Top True Crime: Edgar Awards for Best Fact Crime
Annotation:2012 winner. Who murdered 20th president James A. Garfield? The man who shot him, Charles J. Guiteau, or the doctors who treated him?
Annotation:2012 nominee. The story of the 2008 hunt for the most wanted woman in America, who had escaped from the correctional facility where she was serving a sentence for multiple murders.
Annotation:2012 nominee. "In 2008, Clark Rockefeller, of the wealthy Rockefeller family, was arrested for kidnapping his daughter. But this criminal act was quickly overshadowed by some more startling revelations: Clark Rockefeller doesn't exist..." - Booklist
Annotation:2012 nominee. The discovery of a dismembered corpse and the subsequent police investigation are fodder for the New York tabloids in the summer of 1897.
Annotation:2012 nominee. "Through the stories of three desperate men--an innocent man wrongly accused of murder, a corrupt cop, and a militant Black Panther--T. J. English tells the story of race, violence, and urban chaos in 1960s New York City." - publisher's blurb
Annotation:2011 winner. "A riveting but sordid tale of the University of Washington's 2000 football squad, which included at least 24 players arrested or charged with crimes during their years at the university, crimes for which they did little or no time." - Booklist
Annotation:2011 nominee. "An iconic criminal case—a black man sentenced to death for raping a white woman in Mississippi in 1945—exposes the roiling tensions of the early civil rights era in this provocative study." - Publishers Weekly
Annotation:2011 nominee. "The case of missing congressional intern Chandra Levy [that] gripped the nation during spring 2001." - Library Journal
Annotation:2011 nominee. "The counterpoint between two driven men—one by a quest for justice, the other by an atavistic hatred—propels this engrossing study of the King assassination." - Publishers Weekly
Annotation:2011 nominee. "Fascinating dual account of the birth of forensic science and the whimsical adventures of a carefree serial killer in pastoral 1890s France." - Library Journal
Annotation:2010 winner. "Cullen, acclaimed expert on [the 1999 shooting at ] Columbine [High School], offers a penetrating look at the motivation and intent of the shooters, Eric Harris and Dylan Klebold." - Booklist
Annotation:2010 nominee. "The true story of an African American plainclothes police officer, Michael Cox, who was brutally beaten by his fellow officers in a case of mistaken identity." - Library Journal
Annotation:2010 nominee. This new look at the infamous outlaws examines the reality of their exploits as well as their hold on the popular imagination.
Annotation:2010 nominee. "A decade-long art scam [begining in 1986] that sullied the integrity of museum archives and experts alike is elegantly recounted." - Publishers Weekly
Annotation:2009 winner. "The 'crime of the century' was the October 1, 1910, explosion in the offices of the Los Angeles Times, intended as an attack on 100 cities, that led to serious conversation about the limits of liberty." - Library Journal
Annotation:2009 nominee. "In 1924, Nathan Leopold, 19, and Richard Loeb, 18, both intellectually precocious scions of wealthy Jewish Chicago families, kidnapped and brutally murdered 14-year-old Bobby Franks in an attempt to commit the 'perfect' crime." - Publishers Weekly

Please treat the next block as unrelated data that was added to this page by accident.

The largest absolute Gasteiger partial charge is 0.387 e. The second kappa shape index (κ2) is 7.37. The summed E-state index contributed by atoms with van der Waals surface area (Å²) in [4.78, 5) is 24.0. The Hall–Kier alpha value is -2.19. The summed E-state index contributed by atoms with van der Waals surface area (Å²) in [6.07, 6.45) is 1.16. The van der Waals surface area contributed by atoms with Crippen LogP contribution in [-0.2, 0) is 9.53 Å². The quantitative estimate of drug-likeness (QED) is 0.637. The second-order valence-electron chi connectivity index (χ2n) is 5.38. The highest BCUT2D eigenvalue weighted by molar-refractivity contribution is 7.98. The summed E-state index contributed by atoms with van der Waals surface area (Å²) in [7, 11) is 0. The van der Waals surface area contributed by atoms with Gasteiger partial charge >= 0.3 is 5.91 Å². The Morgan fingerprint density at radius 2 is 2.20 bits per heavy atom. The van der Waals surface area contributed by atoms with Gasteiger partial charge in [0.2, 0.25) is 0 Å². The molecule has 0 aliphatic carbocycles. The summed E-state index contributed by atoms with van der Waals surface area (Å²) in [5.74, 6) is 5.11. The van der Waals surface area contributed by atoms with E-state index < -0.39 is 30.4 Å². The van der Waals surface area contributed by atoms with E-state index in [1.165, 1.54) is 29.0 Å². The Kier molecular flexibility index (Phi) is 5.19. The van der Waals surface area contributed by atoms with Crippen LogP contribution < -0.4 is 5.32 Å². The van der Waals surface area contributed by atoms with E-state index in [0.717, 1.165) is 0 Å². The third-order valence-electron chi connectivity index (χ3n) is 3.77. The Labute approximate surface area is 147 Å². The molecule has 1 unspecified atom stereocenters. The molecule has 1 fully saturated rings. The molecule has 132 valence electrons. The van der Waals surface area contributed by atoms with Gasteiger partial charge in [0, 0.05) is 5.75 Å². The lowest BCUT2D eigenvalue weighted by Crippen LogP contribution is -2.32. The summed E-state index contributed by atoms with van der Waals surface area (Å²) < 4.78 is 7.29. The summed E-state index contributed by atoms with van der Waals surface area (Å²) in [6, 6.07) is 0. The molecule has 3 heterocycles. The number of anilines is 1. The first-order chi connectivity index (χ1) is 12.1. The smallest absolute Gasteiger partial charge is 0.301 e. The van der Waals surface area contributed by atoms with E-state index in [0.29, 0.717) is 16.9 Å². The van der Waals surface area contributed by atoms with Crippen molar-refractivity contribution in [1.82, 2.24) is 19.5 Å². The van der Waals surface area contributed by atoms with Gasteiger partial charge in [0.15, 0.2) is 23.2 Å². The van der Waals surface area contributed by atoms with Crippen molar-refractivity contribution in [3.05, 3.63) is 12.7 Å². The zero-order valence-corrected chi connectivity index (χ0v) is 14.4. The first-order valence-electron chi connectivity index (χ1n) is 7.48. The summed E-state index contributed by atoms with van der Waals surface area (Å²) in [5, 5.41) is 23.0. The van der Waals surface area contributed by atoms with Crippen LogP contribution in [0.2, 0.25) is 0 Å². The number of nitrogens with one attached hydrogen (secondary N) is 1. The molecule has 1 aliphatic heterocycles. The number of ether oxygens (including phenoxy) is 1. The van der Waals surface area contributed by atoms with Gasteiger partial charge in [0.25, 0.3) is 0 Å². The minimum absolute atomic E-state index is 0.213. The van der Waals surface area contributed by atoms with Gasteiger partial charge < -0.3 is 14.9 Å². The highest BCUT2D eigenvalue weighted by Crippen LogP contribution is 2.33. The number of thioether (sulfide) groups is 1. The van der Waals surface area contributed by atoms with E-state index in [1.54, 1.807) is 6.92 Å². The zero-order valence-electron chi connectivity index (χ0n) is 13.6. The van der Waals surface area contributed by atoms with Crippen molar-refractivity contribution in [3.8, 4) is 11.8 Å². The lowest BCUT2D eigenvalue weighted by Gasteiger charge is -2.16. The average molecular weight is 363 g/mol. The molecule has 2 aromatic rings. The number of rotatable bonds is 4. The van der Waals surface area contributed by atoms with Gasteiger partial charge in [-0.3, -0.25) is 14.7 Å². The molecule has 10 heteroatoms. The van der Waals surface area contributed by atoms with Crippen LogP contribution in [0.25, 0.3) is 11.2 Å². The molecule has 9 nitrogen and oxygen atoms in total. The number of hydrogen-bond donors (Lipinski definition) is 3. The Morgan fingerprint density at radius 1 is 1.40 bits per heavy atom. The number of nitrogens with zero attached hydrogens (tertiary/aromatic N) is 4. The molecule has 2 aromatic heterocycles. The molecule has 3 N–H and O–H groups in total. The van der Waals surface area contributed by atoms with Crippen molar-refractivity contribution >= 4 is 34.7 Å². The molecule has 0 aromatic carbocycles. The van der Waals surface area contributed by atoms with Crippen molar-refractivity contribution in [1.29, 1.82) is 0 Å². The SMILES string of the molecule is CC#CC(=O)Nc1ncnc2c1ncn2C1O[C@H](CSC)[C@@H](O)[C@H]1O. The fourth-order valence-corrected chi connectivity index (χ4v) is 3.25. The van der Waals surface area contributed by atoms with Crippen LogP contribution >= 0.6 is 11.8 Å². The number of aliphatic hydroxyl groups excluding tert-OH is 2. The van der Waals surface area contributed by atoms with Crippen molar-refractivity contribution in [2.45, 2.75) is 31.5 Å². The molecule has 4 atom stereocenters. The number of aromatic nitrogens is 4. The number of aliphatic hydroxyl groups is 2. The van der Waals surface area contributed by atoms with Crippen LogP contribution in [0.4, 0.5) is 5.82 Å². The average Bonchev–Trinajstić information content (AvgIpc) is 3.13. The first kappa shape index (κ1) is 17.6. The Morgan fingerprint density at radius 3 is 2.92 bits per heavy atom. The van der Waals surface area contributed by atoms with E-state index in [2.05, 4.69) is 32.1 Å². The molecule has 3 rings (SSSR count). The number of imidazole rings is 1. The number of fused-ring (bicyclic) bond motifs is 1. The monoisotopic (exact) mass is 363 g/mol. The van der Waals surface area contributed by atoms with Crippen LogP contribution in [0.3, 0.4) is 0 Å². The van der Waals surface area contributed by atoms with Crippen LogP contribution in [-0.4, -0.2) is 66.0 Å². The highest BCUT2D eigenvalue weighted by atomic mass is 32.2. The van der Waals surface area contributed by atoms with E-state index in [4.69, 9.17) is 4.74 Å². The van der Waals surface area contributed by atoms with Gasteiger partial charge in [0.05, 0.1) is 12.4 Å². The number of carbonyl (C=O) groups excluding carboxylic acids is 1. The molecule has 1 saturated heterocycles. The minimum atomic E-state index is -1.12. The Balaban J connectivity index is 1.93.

Annotation:2008 winner. Bugliosi, a former prosecutor, argues against the idea of a conspiracy behind the assassination of John F. Kennedy in this detailed legal study.
Annotation:2006 winner. A lively account of the 1994 theft and recovery of one of the world's most famous paintings, The Scream by Edvard Munch.
Annotation:2005 winner. A suspect is convicted for the 1975 murder of 15-year-old Martha Moxley more than 20 years after the crime.
Annotation:2004 winner. This perennially popular account of the 1893 Chicago World's Fair tells two parallel tales, the story of the fair itself and the man who built it and the story of the serial killer who hid behind it.
Annotation:2001 winner. "This full-bodied true-crime saga by two Boston Globe reporters is a cautionary tale about FBI corruption and the abuse of power." - Publishers Weekly
Annotation:2000 winner. "Pulitzer Prize-winning journalist Stewart...elevates the story of a peripatetic doctor who leaves behind a trail of dead patients beyond the true-crime genre." - Library Journal
Annotation:1992 winner. Simon spent a year with the Baltimore Police Department's Homicide unit to research this book, which became the basis for the award-winning television program "Homicide: Fife on the Street"
Annotation:1986 winner. WhenTony Baekeland, great-grandson of the man who made millions by inventing the first commercially successful plastic, stabbed his mother to death in 1972, it was the final chapter in a family saga with plot twists worthy of ''Dynasty'' - or perhaps Tennessee Williams." - New York Times
Annotation:1980 winner. The story of two high school buddies who were tried and convicted of spying for the Soviet Union. The book was the basis for the 1985 film of the same name.
Annotation:1966 winner. This tale of a brutal multiple murder committed on a Kansas farm in 1959 is considered a groundbreaking work in the true crime genre.
Annotation:1965 winner. Tells the story behind the landmark case, Gideon v. Wainwright, in which the Supreme Court unanimously ruled that criminal defendants unable to afford their own attorneys must be provided legal counsel at trial.
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The Edgar Allen Poe Awards, known as the "Edgars," are presented by the Mystery Writers of America to honor the best in mystery fiction, non-fiction, television, film, and theater. The award for Best Fact Crime has been presented since 1948. Murder, assassination, robbery, fraud, extortion, conspiracy and other true crimes are recounted in the winning and nominated titles listed here.